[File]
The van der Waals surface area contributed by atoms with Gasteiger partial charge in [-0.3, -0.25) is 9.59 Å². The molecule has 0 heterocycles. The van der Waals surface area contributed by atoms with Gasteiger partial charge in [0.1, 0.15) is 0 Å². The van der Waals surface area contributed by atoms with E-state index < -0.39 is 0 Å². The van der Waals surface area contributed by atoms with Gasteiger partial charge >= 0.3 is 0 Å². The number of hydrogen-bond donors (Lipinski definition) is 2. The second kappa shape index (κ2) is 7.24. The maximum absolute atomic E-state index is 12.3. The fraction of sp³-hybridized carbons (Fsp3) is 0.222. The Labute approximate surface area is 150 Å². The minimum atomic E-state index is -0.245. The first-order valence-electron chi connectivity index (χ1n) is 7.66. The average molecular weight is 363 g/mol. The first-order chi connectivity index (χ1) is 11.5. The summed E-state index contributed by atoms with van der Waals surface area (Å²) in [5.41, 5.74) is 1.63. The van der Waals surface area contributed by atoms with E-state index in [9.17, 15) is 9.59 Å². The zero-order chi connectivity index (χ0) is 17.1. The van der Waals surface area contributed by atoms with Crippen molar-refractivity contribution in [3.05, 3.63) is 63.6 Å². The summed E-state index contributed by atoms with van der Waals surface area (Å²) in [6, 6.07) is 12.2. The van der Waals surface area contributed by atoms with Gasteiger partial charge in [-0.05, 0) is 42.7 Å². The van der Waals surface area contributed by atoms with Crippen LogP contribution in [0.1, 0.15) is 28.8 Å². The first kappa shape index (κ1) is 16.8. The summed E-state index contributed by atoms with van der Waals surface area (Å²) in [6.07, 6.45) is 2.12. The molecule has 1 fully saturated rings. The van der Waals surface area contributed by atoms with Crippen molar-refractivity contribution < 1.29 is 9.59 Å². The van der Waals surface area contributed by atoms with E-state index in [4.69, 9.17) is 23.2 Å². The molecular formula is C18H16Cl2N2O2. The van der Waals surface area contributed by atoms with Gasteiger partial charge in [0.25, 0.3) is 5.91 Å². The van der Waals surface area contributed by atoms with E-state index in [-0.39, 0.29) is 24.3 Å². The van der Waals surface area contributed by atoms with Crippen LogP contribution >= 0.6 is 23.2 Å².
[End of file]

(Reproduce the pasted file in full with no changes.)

The van der Waals surface area contributed by atoms with Gasteiger partial charge in [-0.3, -0.25) is 9.59 Å². The molecule has 0 heterocycles. The van der Waals surface area contributed by atoms with Gasteiger partial charge in [0.1, 0.15) is 0 Å². The van der Waals surface area contributed by atoms with E-state index < -0.39 is 0 Å². The van der Waals surface area contributed by atoms with Gasteiger partial charge >= 0.3 is 0 Å². The number of hydrogen-bond donors (Lipinski definition) is 2. The second kappa shape index (κ2) is 7.24. The maximum absolute atomic E-state index is 12.3. The fraction of sp³-hybridized carbons (Fsp3) is 0.222. The Labute approximate surface area is 150 Å². The minimum atomic E-state index is -0.245. The first-order valence-electron chi connectivity index (χ1n) is 7.66. The average molecular weight is 363 g/mol. The first-order chi connectivity index (χ1) is 11.5. The summed E-state index contributed by atoms with van der Waals surface area (Å²) in [5.41, 5.74) is 1.63. The van der Waals surface area contributed by atoms with E-state index in [9.17, 15) is 9.59 Å². The zero-order chi connectivity index (χ0) is 17.1. The van der Waals surface area contributed by atoms with Crippen molar-refractivity contribution in [3.05, 3.63) is 63.6 Å². The summed E-state index contributed by atoms with van der Waals surface area (Å²) in [6, 6.07) is 12.2. The van der Waals surface area contributed by atoms with Gasteiger partial charge in [-0.05, 0) is 42.7 Å². The van der Waals surface area contributed by atoms with Crippen LogP contribution in [0.1, 0.15) is 28.8 Å². The first kappa shape index (κ1) is 16.8. The summed E-state index contributed by atoms with van der Waals surface area (Å²) in [6.07, 6.45) is 2.12. The molecule has 1 fully saturated rings. The van der Waals surface area contributed by atoms with Crippen molar-refractivity contribution < 1.29 is 9.59 Å². The van der Waals surface area contributed by atoms with E-state index in [4.69, 9.17) is 23.2 Å². The molecular formula is C18H16Cl2N2O2. The van der Waals surface area contributed by atoms with Gasteiger partial charge in [0.25, 0.3) is 5.91 Å². The van der Waals surface area contributed by atoms with E-state index in [-0.39, 0.29) is 24.3 Å². The van der Waals surface area contributed by atoms with Crippen LogP contribution >= 0.6 is 23.2 Å².